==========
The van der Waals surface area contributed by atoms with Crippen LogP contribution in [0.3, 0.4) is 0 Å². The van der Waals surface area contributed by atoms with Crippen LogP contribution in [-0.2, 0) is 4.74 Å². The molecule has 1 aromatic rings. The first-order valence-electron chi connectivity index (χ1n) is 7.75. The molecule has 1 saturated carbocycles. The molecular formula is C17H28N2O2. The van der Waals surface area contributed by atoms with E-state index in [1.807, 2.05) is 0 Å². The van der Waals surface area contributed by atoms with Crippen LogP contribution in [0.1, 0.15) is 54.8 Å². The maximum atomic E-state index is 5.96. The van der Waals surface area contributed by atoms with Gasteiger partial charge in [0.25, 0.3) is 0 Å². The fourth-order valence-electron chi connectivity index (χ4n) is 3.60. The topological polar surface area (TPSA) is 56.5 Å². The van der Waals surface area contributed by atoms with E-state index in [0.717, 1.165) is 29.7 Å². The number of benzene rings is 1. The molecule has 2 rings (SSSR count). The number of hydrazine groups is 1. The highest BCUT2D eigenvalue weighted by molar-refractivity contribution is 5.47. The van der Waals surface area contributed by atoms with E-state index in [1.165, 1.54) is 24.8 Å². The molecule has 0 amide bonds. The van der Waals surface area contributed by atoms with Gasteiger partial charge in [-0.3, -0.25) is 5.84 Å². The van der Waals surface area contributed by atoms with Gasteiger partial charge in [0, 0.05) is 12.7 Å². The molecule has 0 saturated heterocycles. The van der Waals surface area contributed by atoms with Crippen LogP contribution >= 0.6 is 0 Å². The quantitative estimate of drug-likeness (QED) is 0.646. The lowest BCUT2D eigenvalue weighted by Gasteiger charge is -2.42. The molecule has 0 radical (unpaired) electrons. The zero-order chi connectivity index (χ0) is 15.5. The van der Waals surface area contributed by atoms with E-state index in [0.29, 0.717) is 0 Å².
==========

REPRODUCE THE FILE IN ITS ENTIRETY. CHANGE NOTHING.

The van der Waals surface area contributed by atoms with Crippen LogP contribution in [0.3, 0.4) is 0 Å². The van der Waals surface area contributed by atoms with Crippen LogP contribution in [-0.2, 0) is 4.74 Å². The molecule has 1 aromatic rings. The first-order valence-electron chi connectivity index (χ1n) is 7.75. The molecule has 1 saturated carbocycles. The molecular formula is C17H28N2O2. The van der Waals surface area contributed by atoms with E-state index in [1.807, 2.05) is 0 Å². The van der Waals surface area contributed by atoms with Crippen LogP contribution in [0.1, 0.15) is 54.8 Å². The maximum atomic E-state index is 5.96. The van der Waals surface area contributed by atoms with Gasteiger partial charge in [0.25, 0.3) is 0 Å². The fourth-order valence-electron chi connectivity index (χ4n) is 3.60. The topological polar surface area (TPSA) is 56.5 Å². The van der Waals surface area contributed by atoms with E-state index in [0.717, 1.165) is 29.7 Å². The number of benzene rings is 1. The molecule has 2 rings (SSSR count). The number of hydrazine groups is 1. The highest BCUT2D eigenvalue weighted by molar-refractivity contribution is 5.47. The van der Waals surface area contributed by atoms with E-state index in [1.165, 1.54) is 24.8 Å². The molecule has 0 amide bonds. The van der Waals surface area contributed by atoms with Gasteiger partial charge in [-0.3, -0.25) is 5.84 Å². The van der Waals surface area contributed by atoms with Gasteiger partial charge in [0, 0.05) is 12.7 Å². The molecule has 0 saturated heterocycles. The van der Waals surface area contributed by atoms with Crippen LogP contribution >= 0.6 is 0 Å². The quantitative estimate of drug-likeness (QED) is 0.646. The lowest BCUT2D eigenvalue weighted by Gasteiger charge is -2.42. The molecule has 0 radical (unpaired) electrons. The zero-order chi connectivity index (χ0) is 15.5. The van der Waals surface area contributed by atoms with E-state index in [0.29, 0.717) is 0 Å².